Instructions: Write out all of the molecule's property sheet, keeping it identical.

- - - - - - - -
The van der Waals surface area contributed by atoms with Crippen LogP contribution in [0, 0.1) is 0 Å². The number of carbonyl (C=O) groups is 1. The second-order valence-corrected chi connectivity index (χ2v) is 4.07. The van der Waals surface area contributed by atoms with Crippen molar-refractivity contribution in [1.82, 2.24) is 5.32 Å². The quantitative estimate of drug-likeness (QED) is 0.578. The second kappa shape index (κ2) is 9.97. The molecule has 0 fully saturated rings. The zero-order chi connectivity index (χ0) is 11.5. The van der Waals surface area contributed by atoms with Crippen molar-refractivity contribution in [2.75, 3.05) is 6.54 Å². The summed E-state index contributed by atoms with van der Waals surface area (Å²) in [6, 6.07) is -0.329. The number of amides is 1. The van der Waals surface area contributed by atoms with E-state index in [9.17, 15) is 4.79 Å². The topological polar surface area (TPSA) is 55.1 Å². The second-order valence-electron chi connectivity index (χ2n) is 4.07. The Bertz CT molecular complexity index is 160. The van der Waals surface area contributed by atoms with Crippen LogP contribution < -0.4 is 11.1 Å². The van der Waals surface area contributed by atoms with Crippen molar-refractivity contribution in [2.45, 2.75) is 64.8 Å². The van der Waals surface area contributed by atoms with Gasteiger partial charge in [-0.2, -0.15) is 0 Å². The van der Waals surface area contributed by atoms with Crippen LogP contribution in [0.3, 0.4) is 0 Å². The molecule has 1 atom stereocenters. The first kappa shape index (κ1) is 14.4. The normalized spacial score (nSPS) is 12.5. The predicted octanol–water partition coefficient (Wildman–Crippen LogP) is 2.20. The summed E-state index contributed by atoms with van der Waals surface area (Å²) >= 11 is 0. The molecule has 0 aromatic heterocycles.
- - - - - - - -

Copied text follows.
The van der Waals surface area contributed by atoms with Crippen LogP contribution in [0, 0.1) is 0 Å². The number of carbonyl (C=O) groups is 1. The second-order valence-corrected chi connectivity index (χ2v) is 4.07. The van der Waals surface area contributed by atoms with Crippen molar-refractivity contribution in [1.82, 2.24) is 5.32 Å². The quantitative estimate of drug-likeness (QED) is 0.578. The second kappa shape index (κ2) is 9.97. The molecule has 0 fully saturated rings. The zero-order chi connectivity index (χ0) is 11.5. The van der Waals surface area contributed by atoms with Crippen molar-refractivity contribution in [2.75, 3.05) is 6.54 Å². The summed E-state index contributed by atoms with van der Waals surface area (Å²) in [6, 6.07) is -0.329. The number of amides is 1. The van der Waals surface area contributed by atoms with E-state index in [9.17, 15) is 4.79 Å². The topological polar surface area (TPSA) is 55.1 Å². The second-order valence-electron chi connectivity index (χ2n) is 4.07. The Bertz CT molecular complexity index is 160. The van der Waals surface area contributed by atoms with Crippen LogP contribution < -0.4 is 11.1 Å². The van der Waals surface area contributed by atoms with Crippen molar-refractivity contribution in [2.45, 2.75) is 64.8 Å². The van der Waals surface area contributed by atoms with Gasteiger partial charge in [-0.2, -0.15) is 0 Å². The van der Waals surface area contributed by atoms with Crippen LogP contribution in [0.3, 0.4) is 0 Å². The molecule has 1 atom stereocenters. The first kappa shape index (κ1) is 14.4. The normalized spacial score (nSPS) is 12.5. The predicted octanol–water partition coefficient (Wildman–Crippen LogP) is 2.20. The summed E-state index contributed by atoms with van der Waals surface area (Å²) >= 11 is 0. The molecule has 0 aromatic heterocycles.